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Prosecutors to Present Personal Notes and Diary Entries as Crucial Evidence in FTX Co-Founder’s Trial

Prosecutors are poised to wield a cache of personal notes and diary entries authored by former Alameda Research CEO Caroline Ellison as pivotal evidence against FTX co-founder Sam Bankman-Fried in his ongoing criminal trial. The weighty evidentiary collection unveiled in an August 14 filing comprises Ellison’s candid to-do lists and scribbled notes, including a compelling entry christened “Things Sam is Freaking Out About.”

These candid notes are encapsulated dialogues between Bankman-Fried and Ellison, encapsulating intricate discussions surrounding business apprehensions, fundraising intricacies, Alameda’s trading safeguards, and unsettling media attention regarding the hedge fund and FTX’s associations. These meticulous records also shed insight into the day-to-day mechanisms allegedly underlying fraudulent activities at FTX.

Notably, this trove encompasses an audio recording captured during an all-hands meeting on November 9, 2022 – two days before FTX and Alameda’s filing for bankruptcy. Within this meeting, an Alameda employee raised a pointed query to Ellison regarding the extent of awareness about a shortfall in FTX user funds. To this, Ellison responded, “Yeah, I guess I talked about it with, like, Sam, Nishad, and Gary.”

Nishad Singh, the director of engineering, and Gary Wang, a co-founder of FTX, have both entered guilty pleas to fraud charges and are believed to be cooperating with authorities.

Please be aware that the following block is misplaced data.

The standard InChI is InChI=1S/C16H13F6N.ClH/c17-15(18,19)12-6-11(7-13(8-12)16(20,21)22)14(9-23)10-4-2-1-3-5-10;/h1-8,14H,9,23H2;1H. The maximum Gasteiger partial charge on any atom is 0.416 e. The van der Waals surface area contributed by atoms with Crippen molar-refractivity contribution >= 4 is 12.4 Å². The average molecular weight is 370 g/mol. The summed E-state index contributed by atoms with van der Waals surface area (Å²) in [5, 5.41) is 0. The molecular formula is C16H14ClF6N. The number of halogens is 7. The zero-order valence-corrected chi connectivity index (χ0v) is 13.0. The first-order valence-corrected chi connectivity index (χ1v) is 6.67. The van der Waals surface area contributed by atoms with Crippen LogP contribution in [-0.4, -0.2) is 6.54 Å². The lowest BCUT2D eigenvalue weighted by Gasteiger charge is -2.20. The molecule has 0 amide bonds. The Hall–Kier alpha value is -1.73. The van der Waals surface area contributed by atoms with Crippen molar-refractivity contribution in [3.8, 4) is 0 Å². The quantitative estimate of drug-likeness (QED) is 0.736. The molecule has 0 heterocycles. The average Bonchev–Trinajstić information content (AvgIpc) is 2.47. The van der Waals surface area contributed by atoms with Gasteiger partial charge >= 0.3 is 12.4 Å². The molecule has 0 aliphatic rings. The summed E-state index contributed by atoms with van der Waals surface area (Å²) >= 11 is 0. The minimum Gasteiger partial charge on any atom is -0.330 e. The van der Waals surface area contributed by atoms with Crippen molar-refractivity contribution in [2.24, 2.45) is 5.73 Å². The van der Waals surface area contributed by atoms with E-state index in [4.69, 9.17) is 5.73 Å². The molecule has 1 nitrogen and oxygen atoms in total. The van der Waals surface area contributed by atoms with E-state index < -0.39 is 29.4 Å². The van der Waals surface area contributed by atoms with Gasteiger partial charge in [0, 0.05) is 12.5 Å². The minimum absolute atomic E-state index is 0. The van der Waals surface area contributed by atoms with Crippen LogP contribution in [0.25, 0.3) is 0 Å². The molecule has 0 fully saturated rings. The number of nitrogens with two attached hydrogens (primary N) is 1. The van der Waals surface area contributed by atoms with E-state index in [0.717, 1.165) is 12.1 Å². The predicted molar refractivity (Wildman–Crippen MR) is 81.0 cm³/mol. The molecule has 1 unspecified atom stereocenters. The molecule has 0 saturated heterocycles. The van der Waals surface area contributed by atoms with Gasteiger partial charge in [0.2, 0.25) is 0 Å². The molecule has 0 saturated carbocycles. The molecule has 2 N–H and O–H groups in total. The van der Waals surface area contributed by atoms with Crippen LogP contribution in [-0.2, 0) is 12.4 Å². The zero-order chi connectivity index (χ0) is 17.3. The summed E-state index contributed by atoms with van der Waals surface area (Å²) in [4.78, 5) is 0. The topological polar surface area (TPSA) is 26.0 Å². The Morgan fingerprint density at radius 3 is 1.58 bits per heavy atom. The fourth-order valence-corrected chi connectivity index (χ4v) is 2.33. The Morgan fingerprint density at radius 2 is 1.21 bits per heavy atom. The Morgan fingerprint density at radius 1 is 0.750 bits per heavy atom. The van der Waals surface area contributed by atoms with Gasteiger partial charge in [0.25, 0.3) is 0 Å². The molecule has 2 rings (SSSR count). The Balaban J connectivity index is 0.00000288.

An intriguing facet of the evidence is Ellison’s assertion of Bankman-Fried’s pivotal role in pivotal decisions, such as the usage of FTX user deposits. She reportedly stated, “Um . . . Sam, I guess.” The prosecution vehemently argues that these notes do not fall under hearsay, asserting that Ellison meticulously documented information to facilitate her alleged participation in the conspiracy.

Remarkably, the prosecution endeavours to admit evidence encompassing Bankman-Fried’s purported activities that extend beyond the FTX realm. This includes allegations of falsified statements to an undisclosed bank, charges of bribing Chinese officials in connection with frozen Alameda accounts, the manipulation of FTX’s native token ($FTT), and selective creditor payment preferences.

Responding to the prosecution’s motion, Bankman-Fried’s legal team, in a filing dated August 14, sought the exclusion of evidence acquired post-July 1. They argued that prosecutors’ delays in producing specific information, including the contents of Wang’s laptop and Ellison’s encrypted Telegram chats, curtailed their ability to prepare for the trial adequately.

The impending October trial casts a shadow over Bankman-Fried, who currently languishes in the Metropolitan Detention Center in Brooklyn. His bail was revoked after allegations of leaking excerpts from Ellison’s diaries to The New York Times emerged. Amidst the legal theatrics, these diary entries and personal notes stand as tangible artefacts of the intricate web of allegations, poised to reshape Bankman-Fried’s fate.

 

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